"... a most perilous disorder wherein the subject (wikiphobe) holds dear an irrational fear or distrust for Wikipedia"

More Where Those Came From

So I heard you liked Deleted articles with freaky titles. You might also enjoy the Wikipedia humor page, notably Articles for deletion/Cattle (marked for deletion multiple times for lacking sufficient cowbell).

For 12-12-12, we’ll be posting twenty-four '12 lists' throughout the day. Check back 12 minutes after every hour for the latest installment, or see them all here.

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The Funniest Word in the English Language? 'Booty,' According to New Survey
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Some words, regardless of their meaning, are simply more chuckle-worthy than others. To determine which expressions in the English language are truly the most comical, Smithsonian reports that psychologists at the University of Warwick in the UK conducted a survey in which they asked people to rate the “humor value” of a sampling of chosen words. They recently published their findings in the journal Behavior Research Methods.

The researchers selected nearly 5000 words, and then used Amazon’s online crowdsourcing tool Mechanical Turk to ask more than 800 individuals to rank the humor value of 211 randomly chosen words from the list, on a scale from 1 (humorless) to 5 (humorous). Likely not surprising to anyone with younger siblings, the funniest word ended up being “booty,” with an average ranking of 4.32. In descending order, the remaining top 12 words—which all received a score of 3.9 or higher—were “tit,” “booby,” “hooter,” “nitwit,” “twit,” “waddle,” “tinkle,” “bebop,” “egghead,” “ass,” and “twerp.”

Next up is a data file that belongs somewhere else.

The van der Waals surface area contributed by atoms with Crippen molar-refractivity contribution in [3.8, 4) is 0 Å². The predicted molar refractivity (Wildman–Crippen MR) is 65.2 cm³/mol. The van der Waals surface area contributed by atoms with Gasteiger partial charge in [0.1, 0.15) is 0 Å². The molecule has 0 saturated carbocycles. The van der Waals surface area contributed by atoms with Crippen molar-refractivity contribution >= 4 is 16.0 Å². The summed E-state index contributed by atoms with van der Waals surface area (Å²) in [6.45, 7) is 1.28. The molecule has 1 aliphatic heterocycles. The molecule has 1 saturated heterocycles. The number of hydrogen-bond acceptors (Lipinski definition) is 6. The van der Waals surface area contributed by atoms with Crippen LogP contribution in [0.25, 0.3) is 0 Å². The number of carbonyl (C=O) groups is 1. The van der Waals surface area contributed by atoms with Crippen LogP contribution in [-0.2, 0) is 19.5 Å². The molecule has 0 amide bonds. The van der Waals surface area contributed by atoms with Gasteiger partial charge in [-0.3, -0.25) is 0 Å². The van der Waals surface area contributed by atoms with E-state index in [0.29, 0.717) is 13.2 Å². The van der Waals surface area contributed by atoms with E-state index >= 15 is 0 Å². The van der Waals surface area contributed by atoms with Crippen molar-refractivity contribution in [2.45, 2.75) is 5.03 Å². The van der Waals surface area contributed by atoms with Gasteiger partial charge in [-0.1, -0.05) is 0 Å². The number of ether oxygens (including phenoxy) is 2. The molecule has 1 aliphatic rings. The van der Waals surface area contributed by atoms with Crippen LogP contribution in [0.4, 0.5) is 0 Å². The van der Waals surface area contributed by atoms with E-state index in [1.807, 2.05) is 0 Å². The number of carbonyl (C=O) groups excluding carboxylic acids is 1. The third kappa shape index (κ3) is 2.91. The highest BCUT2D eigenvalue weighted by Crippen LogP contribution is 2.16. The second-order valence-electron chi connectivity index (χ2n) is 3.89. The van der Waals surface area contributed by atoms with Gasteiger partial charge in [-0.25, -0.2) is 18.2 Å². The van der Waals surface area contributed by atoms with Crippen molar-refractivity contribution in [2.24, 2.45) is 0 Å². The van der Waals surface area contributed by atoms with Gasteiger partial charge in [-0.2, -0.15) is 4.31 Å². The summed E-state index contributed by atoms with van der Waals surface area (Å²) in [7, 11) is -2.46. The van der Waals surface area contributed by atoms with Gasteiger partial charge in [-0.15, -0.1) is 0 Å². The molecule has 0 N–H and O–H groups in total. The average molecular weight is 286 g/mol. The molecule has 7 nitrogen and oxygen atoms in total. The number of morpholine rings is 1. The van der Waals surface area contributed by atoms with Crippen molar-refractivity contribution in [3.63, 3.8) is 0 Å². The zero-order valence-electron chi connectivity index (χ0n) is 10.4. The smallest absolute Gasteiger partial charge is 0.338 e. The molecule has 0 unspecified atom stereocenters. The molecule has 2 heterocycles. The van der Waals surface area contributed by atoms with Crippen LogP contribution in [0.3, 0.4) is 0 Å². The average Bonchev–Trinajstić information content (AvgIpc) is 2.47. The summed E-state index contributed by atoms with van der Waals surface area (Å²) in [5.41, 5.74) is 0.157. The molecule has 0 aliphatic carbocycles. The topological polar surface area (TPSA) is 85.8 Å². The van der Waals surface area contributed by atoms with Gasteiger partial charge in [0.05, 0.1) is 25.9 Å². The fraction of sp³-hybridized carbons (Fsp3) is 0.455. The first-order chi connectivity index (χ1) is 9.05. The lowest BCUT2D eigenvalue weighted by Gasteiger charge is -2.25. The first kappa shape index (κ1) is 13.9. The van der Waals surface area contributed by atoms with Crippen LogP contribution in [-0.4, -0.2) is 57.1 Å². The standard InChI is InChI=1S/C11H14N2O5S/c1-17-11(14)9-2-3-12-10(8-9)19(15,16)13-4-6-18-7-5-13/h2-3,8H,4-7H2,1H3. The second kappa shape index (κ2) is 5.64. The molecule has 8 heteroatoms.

Why these words are so funny remains fuzzy. But when they analyzed their findings according to age and gender, the researchers did find that sexually suggestive words like “orgy” and “bondage” tended to tickle the funny bones of men, as did the words “birthmark,” “brand,” “chauffeur,” “doze,” “buzzard,” “czar,” “weld,” “prod,” “corn,” and “raccoon.”

Meanwhile, women tended to laugh at the words “giggle,” “beast,” “circus,” “grand,” “juju,” “humbug,” “slicker,” “sweat,” “ennui,” “holder,” “momma,” and “sod.” As for people under the age of 32, they were amused by “goatee,” “joint,” and “gangster,” while older participants liked “squint,” “jingle,” “burlesque,” and “pong.” Across the board, all parties were least amused by words like “rape,” “torture,” and “torment.”